before i begin today’s post, i realize this has been up for 2 months and i’ve only managed to squeeze out 10 posts total, including this one.  from here on in, my loyal readers will be guaranteed 2 posts per week.  but on that schedule, i make no promises that some of them won’t have much more substance than a knock knock joke.

you may, in fact, sometimes just get a knock knock joke.  i hope you’re cool with that.  moving on…

i said in my very first post that i would talk about politics only if forced. it looks like we’re there kids, for the following situation forces me to address it –

a corporation wants to run for congress. i’m going to repeat this, because it warrants repetition – murray hill, inc., is trying to run for a seat in congress.  and they might have some, albeit thin, legal ground to work with.  i’ll get to the details in just a moment, but first i believe some background is necessary.

there was a recent ruling in an ongoing case (citizens united v. federal election commission) about whether or not campaign finance law applied to a film about hillary clinton, which was produced by the conservative group citizens united. the argument here being, of course, that a highly critical portrayal of a candidate running for office can be considered part of a campaign and the production costs can thereby be considered campaign financing. the ruling came down in late january, citing that under the first amendment, “corporate funding of independent political broadcasts in candidate elections cannot be limited,” as political free speech, overturning the court’s prior rulings on austin v michigan chamber of commerce in 1990 and mcconnell v. federal election commission in 2003, which were directly meant to prevent large sums of corporate money from unfairly affecting elections.  even president obama said the ruling “gives the special interests and their lobbyists even more power in washington – while undermining the influence of average americans who make small contributions to support their preferred candidates.”  there goes the mccain-feingold act, and here comes open doors to corporations having a lot more political pull come election season.

but that’s old news, now for the follow up – as i mentioned before the history lesson, murray hill, inc, a public relations firm in silver spring, maryland, is trying to run for a seat in maryland’s 8th congressional district, challenging democrat chris van hollen for the position. why? to prove a point, have some fun, and as i’m quite sure, to get some press (after all, this is what they do).  eric hensal, the company’s president/”designated human,” has taken the aforementioned ruling’s logic and has done, as he calls, the next logical step. “until now, corporate interests had to rely on campaign contributions and influence-peddling to achieve their goals in washington,” says murray hill to the john wagner of the washington post.  he continues “but thanks to an enlightened supreme court, now we can eliminate the middle-man and run for office ourselves.”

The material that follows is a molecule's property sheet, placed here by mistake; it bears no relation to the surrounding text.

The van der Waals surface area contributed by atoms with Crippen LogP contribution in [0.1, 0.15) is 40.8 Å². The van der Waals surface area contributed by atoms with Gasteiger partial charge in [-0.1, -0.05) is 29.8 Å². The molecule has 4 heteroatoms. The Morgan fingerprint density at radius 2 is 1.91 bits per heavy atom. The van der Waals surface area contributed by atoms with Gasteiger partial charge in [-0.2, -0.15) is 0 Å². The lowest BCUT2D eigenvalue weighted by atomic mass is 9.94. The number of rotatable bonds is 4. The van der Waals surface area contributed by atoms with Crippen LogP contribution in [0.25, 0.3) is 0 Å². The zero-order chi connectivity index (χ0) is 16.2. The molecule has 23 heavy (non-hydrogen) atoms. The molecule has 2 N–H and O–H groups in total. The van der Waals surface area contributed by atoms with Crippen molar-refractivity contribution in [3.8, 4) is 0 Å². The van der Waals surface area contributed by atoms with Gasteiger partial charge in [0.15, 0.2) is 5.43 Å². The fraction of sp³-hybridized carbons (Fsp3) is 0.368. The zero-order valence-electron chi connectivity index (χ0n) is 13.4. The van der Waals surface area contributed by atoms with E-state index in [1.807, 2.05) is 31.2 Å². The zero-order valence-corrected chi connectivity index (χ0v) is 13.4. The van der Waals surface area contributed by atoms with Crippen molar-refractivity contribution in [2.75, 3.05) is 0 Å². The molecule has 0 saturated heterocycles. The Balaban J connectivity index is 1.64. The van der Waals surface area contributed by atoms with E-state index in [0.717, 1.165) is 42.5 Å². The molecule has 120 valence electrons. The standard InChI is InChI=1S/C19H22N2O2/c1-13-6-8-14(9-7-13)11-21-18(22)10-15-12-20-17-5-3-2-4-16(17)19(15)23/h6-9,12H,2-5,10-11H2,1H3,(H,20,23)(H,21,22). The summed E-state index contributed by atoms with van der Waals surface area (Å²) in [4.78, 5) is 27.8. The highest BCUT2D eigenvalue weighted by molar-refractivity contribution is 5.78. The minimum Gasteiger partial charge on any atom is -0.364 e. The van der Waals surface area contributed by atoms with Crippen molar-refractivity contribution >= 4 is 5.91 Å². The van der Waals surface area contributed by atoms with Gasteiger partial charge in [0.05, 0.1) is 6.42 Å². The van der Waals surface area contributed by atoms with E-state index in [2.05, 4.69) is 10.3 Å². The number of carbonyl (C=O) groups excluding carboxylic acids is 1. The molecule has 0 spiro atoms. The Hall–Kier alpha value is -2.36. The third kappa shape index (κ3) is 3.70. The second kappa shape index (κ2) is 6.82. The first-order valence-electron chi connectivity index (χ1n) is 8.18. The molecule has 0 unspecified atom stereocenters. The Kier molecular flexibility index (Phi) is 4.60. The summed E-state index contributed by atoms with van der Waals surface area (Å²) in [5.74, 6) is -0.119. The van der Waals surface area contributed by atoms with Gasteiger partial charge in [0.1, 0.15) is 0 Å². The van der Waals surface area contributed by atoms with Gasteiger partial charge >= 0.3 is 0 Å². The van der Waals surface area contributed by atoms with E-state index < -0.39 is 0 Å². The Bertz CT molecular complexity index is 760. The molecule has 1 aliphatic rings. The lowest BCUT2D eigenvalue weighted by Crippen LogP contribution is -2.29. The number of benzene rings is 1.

the logic is that the citizens united ruling gives corporations some of the same rights as private citizens – which   brings to light a myriad of legal questions on the equivalence of a corporate person vs a single human citizen.  if campaign money counts as free speech, do corporations get to vote in elections, like regular citizens?  voting is the epitome of free speech if the act of voicing our opinions are protected by the first amendment.  since this can be inferred from the supreme court ruling, shouldn’t it be allowed?  as hensal says, “there’s a certain logic that the american public deserves to see played out.”

by stating they want to run as republicans, they also got a jab in on the republican party, claiming that “we feel the republican party is more receptive to our basic message that corporations are people, too.”

of course to even be eligible to run for congress, one must be 25 years of age or older, and this maryland firm misses the mark, being only 5 years old.  but i’m sure these are issues that will come up later on in the process.

never have i seen an act of political and judicial satire so public that it gets coverage from major news outlets.  in addition to shedding light on an interesting political issue and, well,  let’s call it a dubious SCOTUS ruling, murray hill has shown that they are also extremely good at what they do.  they’re chalking up a win regardless of how this all plays out.

murray hill’s clients include the natural resources defense council and the association of construction professionals.  if you’re curious, here are links to murray hill’s website, and fantastic youtube campaign video:

official website
campaign video

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1 Comment

Jason April 30, 2010 at 2:57 pm

I don't know whether to be amused or horrified.

I suppose the next step will be Microsoft running for the Presidency.

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About Tushar

Author and creator of Technical Fowl. IT/Tech hero. Jiu Jitsu purple belt. Enjoying the venn diagram intersection of tech, gaming, business, and politics.

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